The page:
It's a lot harder to assess the ramifications of an encounter with an appealing man because almost inescapably, bar-sitting has a sexual subtext. How much should you say? Should you let him buy you a drink, or even take you out to dinner? And if you do, what will be expected? I'm very careful about this because forming liaisons isn't on my touristic agenda. But I like interesting people, 50% of whom happen to be male, which is why I took a little chance several years ago at the Cafe Rivoire on the Piazza della Signoria in Florence.
I was sipping a gin and tonic when I noticed a debonair, older man at a table nearby reading the Herald Tribune. He noticed me too, and lent me his paper after he was through. When we started chatting, I learned that he was a divorced businessman with a summer home in Tuscany, but, generously, he didn't press me to talk about myself. As the light faded over the bell tower of the Palazzo Vecchio, he offered to buy me another drink (which had its attractions, at $10 each). The evening mellowed so beautifully and benignly that when he asked if I'd join him for dinner, I agreed.
In the ladies' room before we left, I wondered if I was making a big mistake. Then, when he rose from his chair, I saw that he walked with a cane in each hand. I didn't ask him about his infirmity, just accompanied him slowly to a small, wonderful restaurant known only to locals, tucked away in the medieval maze that is Florence.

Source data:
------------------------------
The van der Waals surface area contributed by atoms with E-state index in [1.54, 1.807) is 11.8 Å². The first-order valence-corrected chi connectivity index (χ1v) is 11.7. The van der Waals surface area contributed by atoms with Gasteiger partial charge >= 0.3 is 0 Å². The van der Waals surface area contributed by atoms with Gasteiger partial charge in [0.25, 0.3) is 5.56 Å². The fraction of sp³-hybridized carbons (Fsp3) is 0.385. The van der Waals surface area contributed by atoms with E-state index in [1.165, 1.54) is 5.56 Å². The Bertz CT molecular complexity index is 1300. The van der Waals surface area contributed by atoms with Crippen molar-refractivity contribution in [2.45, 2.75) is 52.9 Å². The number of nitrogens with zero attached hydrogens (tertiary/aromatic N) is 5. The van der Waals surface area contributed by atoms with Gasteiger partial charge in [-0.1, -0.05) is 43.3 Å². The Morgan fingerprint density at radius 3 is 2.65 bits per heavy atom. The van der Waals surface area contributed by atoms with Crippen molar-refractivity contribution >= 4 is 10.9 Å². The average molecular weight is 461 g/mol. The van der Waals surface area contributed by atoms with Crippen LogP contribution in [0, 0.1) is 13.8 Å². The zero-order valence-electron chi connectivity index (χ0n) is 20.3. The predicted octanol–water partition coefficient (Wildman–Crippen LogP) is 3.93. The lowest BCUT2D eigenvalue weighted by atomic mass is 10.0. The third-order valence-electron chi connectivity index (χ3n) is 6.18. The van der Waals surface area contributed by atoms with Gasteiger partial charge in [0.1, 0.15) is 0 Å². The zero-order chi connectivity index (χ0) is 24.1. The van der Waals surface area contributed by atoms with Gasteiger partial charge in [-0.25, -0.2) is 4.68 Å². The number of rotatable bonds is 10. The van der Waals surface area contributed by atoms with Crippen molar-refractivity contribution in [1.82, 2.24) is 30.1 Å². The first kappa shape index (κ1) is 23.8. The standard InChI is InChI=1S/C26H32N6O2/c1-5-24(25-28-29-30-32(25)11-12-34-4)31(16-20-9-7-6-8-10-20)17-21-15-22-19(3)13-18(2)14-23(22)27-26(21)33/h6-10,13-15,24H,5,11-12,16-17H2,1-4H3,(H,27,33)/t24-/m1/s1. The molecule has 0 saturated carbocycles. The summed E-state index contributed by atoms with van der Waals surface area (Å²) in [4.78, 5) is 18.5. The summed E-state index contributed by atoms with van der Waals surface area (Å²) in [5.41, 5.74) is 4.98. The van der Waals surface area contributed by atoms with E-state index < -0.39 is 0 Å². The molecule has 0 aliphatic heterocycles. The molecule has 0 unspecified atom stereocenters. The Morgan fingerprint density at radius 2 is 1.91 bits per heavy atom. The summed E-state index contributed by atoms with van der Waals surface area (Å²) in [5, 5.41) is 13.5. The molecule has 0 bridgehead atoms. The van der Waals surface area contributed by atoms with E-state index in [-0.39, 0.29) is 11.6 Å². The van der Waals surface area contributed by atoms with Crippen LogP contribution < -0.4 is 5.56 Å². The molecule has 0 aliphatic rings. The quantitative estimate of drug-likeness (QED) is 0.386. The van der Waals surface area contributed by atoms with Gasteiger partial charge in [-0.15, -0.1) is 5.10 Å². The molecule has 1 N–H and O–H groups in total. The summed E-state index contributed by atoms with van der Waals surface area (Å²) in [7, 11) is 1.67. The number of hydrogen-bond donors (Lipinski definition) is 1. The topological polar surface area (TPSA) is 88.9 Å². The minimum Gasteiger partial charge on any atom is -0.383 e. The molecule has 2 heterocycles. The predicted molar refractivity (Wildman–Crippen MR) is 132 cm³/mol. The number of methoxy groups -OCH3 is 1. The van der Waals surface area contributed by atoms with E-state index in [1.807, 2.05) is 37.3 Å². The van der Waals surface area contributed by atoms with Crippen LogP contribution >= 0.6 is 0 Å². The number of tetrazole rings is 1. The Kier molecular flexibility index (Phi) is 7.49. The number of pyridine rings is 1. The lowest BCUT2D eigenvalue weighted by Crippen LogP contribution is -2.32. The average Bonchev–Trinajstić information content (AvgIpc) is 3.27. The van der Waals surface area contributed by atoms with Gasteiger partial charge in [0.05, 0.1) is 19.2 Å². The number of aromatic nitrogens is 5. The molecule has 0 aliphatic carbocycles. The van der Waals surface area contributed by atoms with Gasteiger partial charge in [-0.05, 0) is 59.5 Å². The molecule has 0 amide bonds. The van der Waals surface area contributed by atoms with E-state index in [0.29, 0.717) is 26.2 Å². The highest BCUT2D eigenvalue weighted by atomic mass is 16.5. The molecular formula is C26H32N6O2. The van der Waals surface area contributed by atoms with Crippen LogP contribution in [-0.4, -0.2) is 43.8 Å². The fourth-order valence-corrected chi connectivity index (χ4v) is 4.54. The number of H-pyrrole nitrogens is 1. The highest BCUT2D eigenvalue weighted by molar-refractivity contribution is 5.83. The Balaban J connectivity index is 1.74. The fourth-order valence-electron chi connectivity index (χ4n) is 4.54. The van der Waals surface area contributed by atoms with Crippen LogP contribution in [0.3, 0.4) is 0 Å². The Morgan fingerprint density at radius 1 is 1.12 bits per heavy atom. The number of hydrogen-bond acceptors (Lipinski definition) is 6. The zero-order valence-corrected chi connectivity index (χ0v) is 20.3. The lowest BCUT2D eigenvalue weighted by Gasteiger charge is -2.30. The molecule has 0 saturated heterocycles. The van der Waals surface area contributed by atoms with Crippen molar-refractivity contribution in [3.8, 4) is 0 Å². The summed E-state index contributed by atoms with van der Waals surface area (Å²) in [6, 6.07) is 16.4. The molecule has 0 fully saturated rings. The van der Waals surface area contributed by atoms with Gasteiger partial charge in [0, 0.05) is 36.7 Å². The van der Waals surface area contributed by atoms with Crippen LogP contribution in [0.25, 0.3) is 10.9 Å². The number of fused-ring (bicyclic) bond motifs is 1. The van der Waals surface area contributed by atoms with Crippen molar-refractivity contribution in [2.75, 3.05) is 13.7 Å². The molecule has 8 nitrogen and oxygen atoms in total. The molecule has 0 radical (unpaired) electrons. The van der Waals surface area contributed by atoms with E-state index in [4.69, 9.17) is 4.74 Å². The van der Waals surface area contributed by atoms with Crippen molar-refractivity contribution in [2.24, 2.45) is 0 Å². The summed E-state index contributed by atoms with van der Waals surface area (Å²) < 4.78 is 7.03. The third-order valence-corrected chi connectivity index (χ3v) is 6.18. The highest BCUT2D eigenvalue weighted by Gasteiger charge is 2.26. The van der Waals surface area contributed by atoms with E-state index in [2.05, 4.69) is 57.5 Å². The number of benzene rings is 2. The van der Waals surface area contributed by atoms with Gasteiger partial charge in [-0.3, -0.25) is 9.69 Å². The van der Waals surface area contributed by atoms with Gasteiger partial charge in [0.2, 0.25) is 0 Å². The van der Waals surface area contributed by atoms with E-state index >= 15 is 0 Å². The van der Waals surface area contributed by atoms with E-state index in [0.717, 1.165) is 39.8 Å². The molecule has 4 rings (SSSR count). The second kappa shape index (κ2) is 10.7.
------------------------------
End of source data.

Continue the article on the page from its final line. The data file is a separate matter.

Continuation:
I could never find it again. Nor do I really want to, because that evening has lodged in my memory as a perfectly poised interlude, well worth the little risk taken in pursuing it. When dinner was over, he gave me his card, called me a cab and kissed me on the cheek.
Here's how to find some of the bars mentioned above: Cafe Campagne, telephone (206) 728-2233, on Post Alley, Seattle; Carousel Bar at the Monteleone Hotel, tel. (504) 523-3341, 214 Royal St., New Orleans; Le Passage, tel. 011-33-1-4700-7330, 18 Passage de la Bonne Graine, Paris; Cruise Room at the Oxford Hotel, tel. (303) 628-5400, 1600 17th St., Denver; Round Robin Bar at the Willard Inter-Continental Hotel, tel. (202) 637-7348, 1401 Pennsylvania Ave. NW, Washington D.C.; the Bemelman's Bar at the Carlyle Hotel, tel. (212) 744-1600, Madison Avenue at East 76th Street in New York.
This new column about women's travel will appear weekly. Spano, who joined the Travel staff recently, is a seasoned traveler who has freelanced widely. She will also write destination stories for Travel.